organizations on the leading causes of deaths for Black people, pre and post Covid-19, contrasted by zip codes, positivity rates, hospitalization rates, and death rates. “I have always advocated for zip code level data, not just county data,” Williams explains. “Public health practitioners need to dig deeper, and I always tell my students this. Go down to the zip code—to the neighborhood. Within a county, you can have communities that are well above and significantly below targets. To make real change, you need to consider interventions specifically for those communities.” Williams echoes this message when he speaks with students, emphasizing the need for them to have a better understanding of social determinants of health and how they impact communities. When he was the Undergraduate Program Director at SPH, he conducted bus tours to take students around different zip codes and neighborhoods in New York’s Capital Region so students could gain more in-depth understandings of why some people are healthier than others. The bus tours remain an eye-opening public health exercise at the School. Williams encourages students, colleagues and faculty to become ambassadors to learn why some communities’ health outcomes are better than others and to practice and promote social justice and health equity. “Dare to speak truth to power; show empathy question what you hear and see. Understand that verbs matter, not just words – that is why today, we focus to eliminate health disparities and not just to reduce them,” Williams says. “Quite frankly, I have been doing this (sometimes much to the chagrin of others) since I completed graduate training in 1972 and am thrilled that eliminating disparities has become a national and international priority and goal.”

visit our website to learn more about sph faculty, staff, and students, please visit our website where you will find research updates, publications, internship features, and more.

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Covid-19 Response from School of Public Health Centers

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CENTER FOR PUBLIC HEALTH CONTINUING EDUCATION

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hile the pandemic shifted much of the workforce to telecommuting, the Center for Public Health Continuing Education’s (CPHCE) expertise in providing online professional development and training was a valuable resource to meet the new demands of public health and health care professionals. In 2020, the Center saw a 50% increase in the number of learners accessing its online, self-paced fundamental public health courses. CPHCE launched a new online course series, Community Dimensions of Public Health Practice, which covers principles related to the one of the eight domains in the Council on Linkages Between Academia and Public Health Practice Core Competencies for Public Health Professionals. CPHCE also collaborated with NYSDOH to create an electronic Vaccine Communication Toolkit and online trainings for healthcare providers to better equip them to communicate with patients about childhood vaccinations and address vaccine hesitancy.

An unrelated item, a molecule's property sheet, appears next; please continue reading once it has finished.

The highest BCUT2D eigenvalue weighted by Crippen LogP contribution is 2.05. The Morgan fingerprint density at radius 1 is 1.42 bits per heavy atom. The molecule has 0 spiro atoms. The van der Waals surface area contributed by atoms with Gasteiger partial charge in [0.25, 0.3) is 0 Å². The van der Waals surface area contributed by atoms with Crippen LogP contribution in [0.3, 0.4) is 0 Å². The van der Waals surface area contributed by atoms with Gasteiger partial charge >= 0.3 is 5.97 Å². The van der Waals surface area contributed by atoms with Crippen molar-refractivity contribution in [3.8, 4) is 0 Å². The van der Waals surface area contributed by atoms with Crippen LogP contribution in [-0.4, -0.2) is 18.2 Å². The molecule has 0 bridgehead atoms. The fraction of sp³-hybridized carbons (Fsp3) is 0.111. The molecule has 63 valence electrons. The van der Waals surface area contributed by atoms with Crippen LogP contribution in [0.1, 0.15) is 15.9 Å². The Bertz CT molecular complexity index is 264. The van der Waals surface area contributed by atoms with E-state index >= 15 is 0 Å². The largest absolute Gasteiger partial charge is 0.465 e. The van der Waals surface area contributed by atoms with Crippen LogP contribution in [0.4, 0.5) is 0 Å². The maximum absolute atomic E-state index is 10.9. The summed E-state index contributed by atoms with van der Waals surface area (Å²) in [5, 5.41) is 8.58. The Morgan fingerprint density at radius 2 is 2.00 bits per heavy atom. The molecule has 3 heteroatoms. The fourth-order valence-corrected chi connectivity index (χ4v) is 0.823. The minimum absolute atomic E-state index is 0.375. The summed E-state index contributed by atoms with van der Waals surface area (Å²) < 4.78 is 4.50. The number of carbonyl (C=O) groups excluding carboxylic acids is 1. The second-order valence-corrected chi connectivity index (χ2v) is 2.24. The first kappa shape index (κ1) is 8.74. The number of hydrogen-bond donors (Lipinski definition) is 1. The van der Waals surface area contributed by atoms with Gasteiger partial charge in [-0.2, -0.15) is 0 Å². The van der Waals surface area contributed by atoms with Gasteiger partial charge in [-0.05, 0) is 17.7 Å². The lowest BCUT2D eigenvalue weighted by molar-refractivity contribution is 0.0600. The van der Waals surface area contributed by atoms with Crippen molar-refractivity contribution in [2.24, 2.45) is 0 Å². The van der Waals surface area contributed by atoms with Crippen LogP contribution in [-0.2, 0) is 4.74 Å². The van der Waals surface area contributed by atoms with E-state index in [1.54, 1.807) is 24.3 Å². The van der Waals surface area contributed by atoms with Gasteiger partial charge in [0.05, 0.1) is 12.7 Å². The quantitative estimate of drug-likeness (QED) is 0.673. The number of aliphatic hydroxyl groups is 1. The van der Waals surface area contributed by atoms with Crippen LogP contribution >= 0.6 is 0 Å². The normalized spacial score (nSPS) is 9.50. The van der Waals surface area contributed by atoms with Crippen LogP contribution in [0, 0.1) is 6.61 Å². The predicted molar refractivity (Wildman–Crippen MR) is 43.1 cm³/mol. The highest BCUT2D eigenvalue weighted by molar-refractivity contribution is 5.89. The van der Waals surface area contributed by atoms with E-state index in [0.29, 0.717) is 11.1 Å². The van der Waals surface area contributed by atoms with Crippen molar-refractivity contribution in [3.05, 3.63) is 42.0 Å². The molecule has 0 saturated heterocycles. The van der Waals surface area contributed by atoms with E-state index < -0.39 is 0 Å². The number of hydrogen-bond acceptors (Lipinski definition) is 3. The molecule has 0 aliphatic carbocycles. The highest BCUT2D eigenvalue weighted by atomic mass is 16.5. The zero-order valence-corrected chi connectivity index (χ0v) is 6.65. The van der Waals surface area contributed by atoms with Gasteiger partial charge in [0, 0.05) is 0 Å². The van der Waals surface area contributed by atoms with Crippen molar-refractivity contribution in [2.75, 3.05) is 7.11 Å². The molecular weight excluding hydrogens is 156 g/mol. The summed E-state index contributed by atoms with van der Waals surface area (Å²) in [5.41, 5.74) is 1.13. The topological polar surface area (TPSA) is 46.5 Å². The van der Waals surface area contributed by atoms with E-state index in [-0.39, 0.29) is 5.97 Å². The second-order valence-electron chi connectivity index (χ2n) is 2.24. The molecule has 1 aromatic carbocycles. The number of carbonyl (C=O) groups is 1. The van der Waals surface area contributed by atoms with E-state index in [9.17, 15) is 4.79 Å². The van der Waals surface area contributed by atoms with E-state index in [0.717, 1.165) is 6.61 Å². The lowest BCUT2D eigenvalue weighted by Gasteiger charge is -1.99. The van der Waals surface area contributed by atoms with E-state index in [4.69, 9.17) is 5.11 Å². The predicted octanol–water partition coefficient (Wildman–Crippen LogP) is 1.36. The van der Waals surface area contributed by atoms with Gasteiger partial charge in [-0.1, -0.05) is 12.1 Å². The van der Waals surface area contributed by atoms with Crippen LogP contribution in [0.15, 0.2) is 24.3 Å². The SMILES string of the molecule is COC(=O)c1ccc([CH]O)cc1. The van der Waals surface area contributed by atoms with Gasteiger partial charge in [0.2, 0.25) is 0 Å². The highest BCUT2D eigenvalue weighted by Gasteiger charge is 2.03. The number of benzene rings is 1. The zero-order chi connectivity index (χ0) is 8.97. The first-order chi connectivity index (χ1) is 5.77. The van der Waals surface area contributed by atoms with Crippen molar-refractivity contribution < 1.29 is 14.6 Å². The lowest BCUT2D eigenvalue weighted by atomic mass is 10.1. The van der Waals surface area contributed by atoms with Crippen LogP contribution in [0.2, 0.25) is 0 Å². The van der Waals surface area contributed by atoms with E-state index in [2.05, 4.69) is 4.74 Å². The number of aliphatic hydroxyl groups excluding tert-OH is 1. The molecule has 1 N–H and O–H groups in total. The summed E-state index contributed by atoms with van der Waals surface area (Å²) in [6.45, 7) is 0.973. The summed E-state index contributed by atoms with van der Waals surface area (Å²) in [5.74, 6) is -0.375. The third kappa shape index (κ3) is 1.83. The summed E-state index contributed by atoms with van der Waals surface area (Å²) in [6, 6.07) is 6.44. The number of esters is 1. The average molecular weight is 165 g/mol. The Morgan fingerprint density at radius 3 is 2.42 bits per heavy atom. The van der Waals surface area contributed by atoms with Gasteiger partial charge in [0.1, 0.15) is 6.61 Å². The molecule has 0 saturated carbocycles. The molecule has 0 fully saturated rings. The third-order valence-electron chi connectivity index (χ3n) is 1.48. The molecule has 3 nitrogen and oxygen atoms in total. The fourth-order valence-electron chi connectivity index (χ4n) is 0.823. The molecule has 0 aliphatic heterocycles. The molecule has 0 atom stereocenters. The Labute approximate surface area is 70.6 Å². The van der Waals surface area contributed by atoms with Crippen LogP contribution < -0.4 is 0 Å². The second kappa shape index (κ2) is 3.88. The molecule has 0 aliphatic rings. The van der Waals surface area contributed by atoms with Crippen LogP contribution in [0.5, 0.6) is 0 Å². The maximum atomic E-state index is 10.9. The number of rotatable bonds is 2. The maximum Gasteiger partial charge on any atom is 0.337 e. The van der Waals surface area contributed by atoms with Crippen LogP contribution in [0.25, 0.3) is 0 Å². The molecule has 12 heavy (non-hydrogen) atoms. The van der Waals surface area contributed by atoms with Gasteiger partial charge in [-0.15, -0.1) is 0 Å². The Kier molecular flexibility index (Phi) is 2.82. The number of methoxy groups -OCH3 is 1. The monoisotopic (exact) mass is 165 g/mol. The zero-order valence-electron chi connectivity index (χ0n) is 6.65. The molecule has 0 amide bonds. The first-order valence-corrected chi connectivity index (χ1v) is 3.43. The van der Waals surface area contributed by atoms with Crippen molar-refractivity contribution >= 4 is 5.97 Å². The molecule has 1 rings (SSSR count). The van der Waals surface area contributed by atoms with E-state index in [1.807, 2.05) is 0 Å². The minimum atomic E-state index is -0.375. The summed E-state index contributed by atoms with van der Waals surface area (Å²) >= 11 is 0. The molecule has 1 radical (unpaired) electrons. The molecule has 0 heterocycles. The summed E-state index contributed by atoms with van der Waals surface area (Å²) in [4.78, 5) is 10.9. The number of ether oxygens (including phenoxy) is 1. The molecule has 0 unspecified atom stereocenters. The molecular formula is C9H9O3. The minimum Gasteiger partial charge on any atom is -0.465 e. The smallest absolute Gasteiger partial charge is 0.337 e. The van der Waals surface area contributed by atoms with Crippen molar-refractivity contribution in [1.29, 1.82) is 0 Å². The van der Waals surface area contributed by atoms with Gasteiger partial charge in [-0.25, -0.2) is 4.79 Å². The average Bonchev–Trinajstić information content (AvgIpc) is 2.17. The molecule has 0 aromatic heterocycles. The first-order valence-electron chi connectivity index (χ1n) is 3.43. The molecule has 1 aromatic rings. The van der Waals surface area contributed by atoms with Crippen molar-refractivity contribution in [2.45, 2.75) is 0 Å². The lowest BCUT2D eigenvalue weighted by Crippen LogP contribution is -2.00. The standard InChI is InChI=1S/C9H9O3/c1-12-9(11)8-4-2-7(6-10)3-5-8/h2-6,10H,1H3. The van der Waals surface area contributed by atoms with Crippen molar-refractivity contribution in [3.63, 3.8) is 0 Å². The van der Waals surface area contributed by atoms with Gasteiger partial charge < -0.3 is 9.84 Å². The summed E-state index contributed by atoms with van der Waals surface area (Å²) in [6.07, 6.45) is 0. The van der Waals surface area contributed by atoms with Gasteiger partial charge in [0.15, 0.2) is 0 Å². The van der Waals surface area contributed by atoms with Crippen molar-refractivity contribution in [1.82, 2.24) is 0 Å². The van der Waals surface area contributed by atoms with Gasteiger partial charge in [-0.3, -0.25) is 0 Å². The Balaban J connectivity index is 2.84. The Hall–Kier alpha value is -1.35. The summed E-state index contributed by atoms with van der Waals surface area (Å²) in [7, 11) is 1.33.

CENTER FOR COLLABORATIVE HIV RESEARCH IN PRACTICE AND POLICY

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enter for Collaborative HIV Research in Practice and Policy (CCHRPP) affiliated faculty produced timely research throughout the pandemic, including groundbreaking work with NYSDOH (see pages 2-3). With vast expertise on the HIV epidemic (see page 12), CCHRPP researchers were uniquely positioned to provide critical assistance to better understand aspects of Covid-19 transmission, surveillance, and treatment. CCHRPP also hosted seminars and Zoom events throughout the pandemic related to HIV and Covid-19, and helped train students to be leaders in pandemic response.

CENTER FOR GLOBAL HEALTH

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N addition to facilitating virtual exchanges between frontline responders in Wuhan and New York clinicians (see page 3), the Center for Global Health worked proactivity throughout the pandemic to leverage new technologies to deliver effective remote global training programs, while also developing new global health academic course offerings and remote experiential learning opportunities for students. “These types of initiatives are vital to helping ensure our faculty and students remain globally engaged, and that in particular these new academic offerings will allow students to develop a greater understanding of today’s pressing global health challenges and a truly global perspective,” says John Justino, Center Director.

CENTER FOR HEALTH WORKFORCE STUDIES

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he Covid-19 pandemic has had substantial impacts on the health care delivery system as well as the health workforce. Health care providers employed a variety of strategies to assure adequate health workforce capacity, enabling access to care for needed services. The Center for Health Workforce Studies developed Covid-19 pages on their websites that share resources on efforts to develop, deploy, and replenish the health workforce in response to the pandemic. The Center conducted a number of pandemic-related research studies that include an analysis of state responses to pandemic workforce concerns, an assessment of disruptions to the health professions’ educational pipelines, an exploration of trends in health workforce issues throughout the course of the pandemic, an analysis of clinician burn-out in New York, and the identification of key pandemic-related impacts on the oral health workforce. For studies still in progress, research reports will be released later this year.

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Request experts for media: Eirinn Marotta Communications Manager enorrie@albany.edu Make a gift: Please visit albany.edu/sph/give Learn more about making a gift: Ann Hughes Director of Development ahughes3@albany.edu Enroll at the School: Caitlin Reid Assistant Dean for Admissions and Student Affairs sphadmissions@albany.edu Learn about our community-based work: Janine Jurkowski Associate Dean for Public Health Practice jjurkowski@albany.edu